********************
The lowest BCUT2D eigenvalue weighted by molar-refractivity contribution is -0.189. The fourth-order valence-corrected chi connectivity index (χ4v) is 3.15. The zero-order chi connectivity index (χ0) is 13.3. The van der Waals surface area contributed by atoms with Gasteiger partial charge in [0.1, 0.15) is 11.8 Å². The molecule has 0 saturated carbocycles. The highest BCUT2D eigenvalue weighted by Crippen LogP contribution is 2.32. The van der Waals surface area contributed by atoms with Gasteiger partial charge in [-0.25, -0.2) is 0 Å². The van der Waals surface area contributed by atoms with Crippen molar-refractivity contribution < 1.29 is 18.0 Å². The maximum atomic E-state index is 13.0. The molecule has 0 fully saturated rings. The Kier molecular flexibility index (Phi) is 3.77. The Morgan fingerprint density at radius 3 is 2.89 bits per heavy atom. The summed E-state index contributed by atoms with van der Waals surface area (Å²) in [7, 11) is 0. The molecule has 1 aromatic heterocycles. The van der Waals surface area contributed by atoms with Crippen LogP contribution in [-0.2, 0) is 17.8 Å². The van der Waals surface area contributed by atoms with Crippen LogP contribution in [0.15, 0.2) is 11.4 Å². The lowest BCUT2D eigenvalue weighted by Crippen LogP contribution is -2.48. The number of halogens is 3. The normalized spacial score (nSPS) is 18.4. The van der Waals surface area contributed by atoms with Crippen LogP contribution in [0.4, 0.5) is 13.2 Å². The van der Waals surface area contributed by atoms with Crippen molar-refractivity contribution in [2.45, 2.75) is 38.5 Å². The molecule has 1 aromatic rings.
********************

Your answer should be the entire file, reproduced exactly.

The lowest BCUT2D eigenvalue weighted by molar-refractivity contribution is -0.189. The fourth-order valence-corrected chi connectivity index (χ4v) is 3.15. The zero-order chi connectivity index (χ0) is 13.3. The van der Waals surface area contributed by atoms with Gasteiger partial charge in [0.1, 0.15) is 11.8 Å². The molecule has 0 saturated carbocycles. The highest BCUT2D eigenvalue weighted by Crippen LogP contribution is 2.32. The van der Waals surface area contributed by atoms with Gasteiger partial charge in [-0.25, -0.2) is 0 Å². The van der Waals surface area contributed by atoms with Crippen molar-refractivity contribution < 1.29 is 18.0 Å². The maximum atomic E-state index is 13.0. The molecule has 0 fully saturated rings. The Kier molecular flexibility index (Phi) is 3.77. The Morgan fingerprint density at radius 3 is 2.89 bits per heavy atom. The summed E-state index contributed by atoms with van der Waals surface area (Å²) in [7, 11) is 0. The molecule has 1 aromatic heterocycles. The van der Waals surface area contributed by atoms with Crippen LogP contribution in [-0.2, 0) is 17.8 Å². The van der Waals surface area contributed by atoms with Crippen LogP contribution in [0.15, 0.2) is 11.4 Å². The lowest BCUT2D eigenvalue weighted by Crippen LogP contribution is -2.48. The number of halogens is 3. The normalized spacial score (nSPS) is 18.4. The van der Waals surface area contributed by atoms with Crippen LogP contribution in [0.4, 0.5) is 13.2 Å². The van der Waals surface area contributed by atoms with Crippen molar-refractivity contribution in [2.45, 2.75) is 38.5 Å². The molecule has 1 aromatic rings.